Racial and Ethnic Health Care Disparities

Questions whether racial and ethnic health care disparities are really caused by insurance discrepancies and other patient-related factors.

This paper discusses potential causes of racial and ethnic health care disparities. It explores the antithesis that disparities are not insurance-related or related to a patient’s minority status. The paper rejects this antithesis and then asserts and provides evidence that, indeed, racial and ethnic health care disparities are due to insurance-related factors and the minority status of the patient.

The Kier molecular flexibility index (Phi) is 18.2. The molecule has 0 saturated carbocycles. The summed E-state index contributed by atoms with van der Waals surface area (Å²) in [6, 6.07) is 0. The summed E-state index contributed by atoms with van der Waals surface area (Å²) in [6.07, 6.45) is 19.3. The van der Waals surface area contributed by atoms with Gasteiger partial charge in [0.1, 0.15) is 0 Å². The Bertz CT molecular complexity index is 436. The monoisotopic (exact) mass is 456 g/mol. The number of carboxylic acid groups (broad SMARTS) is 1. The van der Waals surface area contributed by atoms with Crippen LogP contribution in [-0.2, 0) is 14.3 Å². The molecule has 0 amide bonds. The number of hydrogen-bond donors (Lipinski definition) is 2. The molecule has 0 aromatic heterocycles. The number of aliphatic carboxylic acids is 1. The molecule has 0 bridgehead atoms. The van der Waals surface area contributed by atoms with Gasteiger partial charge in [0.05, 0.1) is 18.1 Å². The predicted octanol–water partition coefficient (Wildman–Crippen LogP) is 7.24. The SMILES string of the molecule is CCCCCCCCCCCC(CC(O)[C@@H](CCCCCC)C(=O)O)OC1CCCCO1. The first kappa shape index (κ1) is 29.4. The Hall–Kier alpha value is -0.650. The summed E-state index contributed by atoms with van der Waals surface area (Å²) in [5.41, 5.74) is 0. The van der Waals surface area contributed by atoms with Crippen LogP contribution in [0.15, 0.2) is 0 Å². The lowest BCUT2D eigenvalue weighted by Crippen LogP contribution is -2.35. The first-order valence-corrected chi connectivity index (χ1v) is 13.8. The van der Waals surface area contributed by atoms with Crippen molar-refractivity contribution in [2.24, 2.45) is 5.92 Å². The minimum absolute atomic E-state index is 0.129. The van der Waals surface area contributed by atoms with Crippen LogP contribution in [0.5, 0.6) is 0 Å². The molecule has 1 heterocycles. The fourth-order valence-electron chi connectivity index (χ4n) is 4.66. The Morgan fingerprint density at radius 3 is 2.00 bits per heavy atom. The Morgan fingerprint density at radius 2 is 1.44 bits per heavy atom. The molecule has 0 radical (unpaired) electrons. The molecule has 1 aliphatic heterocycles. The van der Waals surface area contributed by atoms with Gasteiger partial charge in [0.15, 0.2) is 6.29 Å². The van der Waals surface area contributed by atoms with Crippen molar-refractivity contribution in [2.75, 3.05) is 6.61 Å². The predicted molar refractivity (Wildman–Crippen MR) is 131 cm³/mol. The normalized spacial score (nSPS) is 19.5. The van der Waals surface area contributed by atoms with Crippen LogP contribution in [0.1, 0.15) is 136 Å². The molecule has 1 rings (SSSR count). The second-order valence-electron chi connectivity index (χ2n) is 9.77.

Almost all industrialized countries in the world implement a health care system that is run on a national level thus providing health care equally to all citizens of the country. The United States is unique in that respect. The U.S. does not provide a federally run health care plan, and as a result, equality of health care among all citizens is not assured. In fact, an individual’s access to health care often is correlated to one’s socio-economic status, and in many situations, to one’s race or ethnic background (Luhman 2002). As of 2002, over 400 clinical studies on racial and ethnic health care have provided evidence showing that across almost all medical areas, minorities generally receive a lower quality of care than do whites (Late 2003).